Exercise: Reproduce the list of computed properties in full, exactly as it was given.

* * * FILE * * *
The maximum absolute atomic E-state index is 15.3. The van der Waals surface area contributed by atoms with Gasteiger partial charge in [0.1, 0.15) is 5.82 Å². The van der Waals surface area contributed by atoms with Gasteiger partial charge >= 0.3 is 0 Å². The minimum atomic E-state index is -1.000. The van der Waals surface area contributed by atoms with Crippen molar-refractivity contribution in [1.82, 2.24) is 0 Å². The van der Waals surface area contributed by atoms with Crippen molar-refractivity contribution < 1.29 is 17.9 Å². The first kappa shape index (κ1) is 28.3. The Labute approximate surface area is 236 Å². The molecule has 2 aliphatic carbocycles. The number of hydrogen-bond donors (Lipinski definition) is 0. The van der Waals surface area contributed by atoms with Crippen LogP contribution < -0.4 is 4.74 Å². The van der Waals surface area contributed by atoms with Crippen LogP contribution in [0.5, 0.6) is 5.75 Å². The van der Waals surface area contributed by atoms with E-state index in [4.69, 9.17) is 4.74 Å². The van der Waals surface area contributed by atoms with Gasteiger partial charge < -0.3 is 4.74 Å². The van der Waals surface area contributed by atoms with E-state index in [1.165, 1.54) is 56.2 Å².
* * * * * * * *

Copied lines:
The maximum absolute atomic E-state index is 15.3. The van der Waals surface area contributed by atoms with Gasteiger partial charge in [0.1, 0.15) is 5.82 Å². The van der Waals surface area contributed by atoms with Gasteiger partial charge >= 0.3 is 0 Å². The minimum atomic E-state index is -1.000. The van der Waals surface area contributed by atoms with Crippen molar-refractivity contribution in [1.82, 2.24) is 0 Å². The van der Waals surface area contributed by atoms with Crippen molar-refractivity contribution < 1.29 is 17.9 Å². The first kappa shape index (κ1) is 28.3. The Labute approximate surface area is 236 Å². The molecule has 2 aliphatic carbocycles. The number of hydrogen-bond donors (Lipinski definition) is 0. The van der Waals surface area contributed by atoms with Crippen LogP contribution < -0.4 is 4.74 Å². The van der Waals surface area contributed by atoms with Crippen LogP contribution in [0.5, 0.6) is 5.75 Å². The van der Waals surface area contributed by atoms with E-state index in [4.69, 9.17) is 4.74 Å². The van der Waals surface area contributed by atoms with Gasteiger partial charge < -0.3 is 4.74 Å². The van der Waals surface area contributed by atoms with E-state index in [1.165, 1.54) is 56.2 Å².